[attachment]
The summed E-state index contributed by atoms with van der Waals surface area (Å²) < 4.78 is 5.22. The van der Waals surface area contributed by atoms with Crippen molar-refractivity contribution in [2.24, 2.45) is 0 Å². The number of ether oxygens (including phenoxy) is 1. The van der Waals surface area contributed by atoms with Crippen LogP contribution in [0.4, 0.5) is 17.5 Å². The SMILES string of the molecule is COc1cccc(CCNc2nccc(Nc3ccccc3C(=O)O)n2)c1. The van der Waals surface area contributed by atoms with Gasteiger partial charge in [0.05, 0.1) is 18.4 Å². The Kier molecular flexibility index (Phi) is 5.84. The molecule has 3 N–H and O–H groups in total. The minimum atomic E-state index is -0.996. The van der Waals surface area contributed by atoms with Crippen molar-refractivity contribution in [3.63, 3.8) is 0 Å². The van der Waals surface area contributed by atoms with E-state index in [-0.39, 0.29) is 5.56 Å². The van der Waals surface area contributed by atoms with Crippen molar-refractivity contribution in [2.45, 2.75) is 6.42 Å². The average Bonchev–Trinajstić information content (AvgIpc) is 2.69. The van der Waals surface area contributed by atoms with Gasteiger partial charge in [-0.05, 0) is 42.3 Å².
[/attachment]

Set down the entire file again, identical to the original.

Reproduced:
The summed E-state index contributed by atoms with van der Waals surface area (Å²) < 4.78 is 5.22. The van der Waals surface area contributed by atoms with Crippen molar-refractivity contribution in [2.24, 2.45) is 0 Å². The number of ether oxygens (including phenoxy) is 1. The van der Waals surface area contributed by atoms with Crippen LogP contribution in [0.4, 0.5) is 17.5 Å². The SMILES string of the molecule is COc1cccc(CCNc2nccc(Nc3ccccc3C(=O)O)n2)c1. The van der Waals surface area contributed by atoms with Gasteiger partial charge in [0.05, 0.1) is 18.4 Å². The Kier molecular flexibility index (Phi) is 5.84. The molecule has 3 N–H and O–H groups in total. The minimum atomic E-state index is -0.996. The van der Waals surface area contributed by atoms with Crippen molar-refractivity contribution in [3.63, 3.8) is 0 Å². The van der Waals surface area contributed by atoms with E-state index in [-0.39, 0.29) is 5.56 Å². The van der Waals surface area contributed by atoms with Crippen molar-refractivity contribution in [2.45, 2.75) is 6.42 Å². The average Bonchev–Trinajstić information content (AvgIpc) is 2.69. The van der Waals surface area contributed by atoms with Gasteiger partial charge in [-0.05, 0) is 42.3 Å².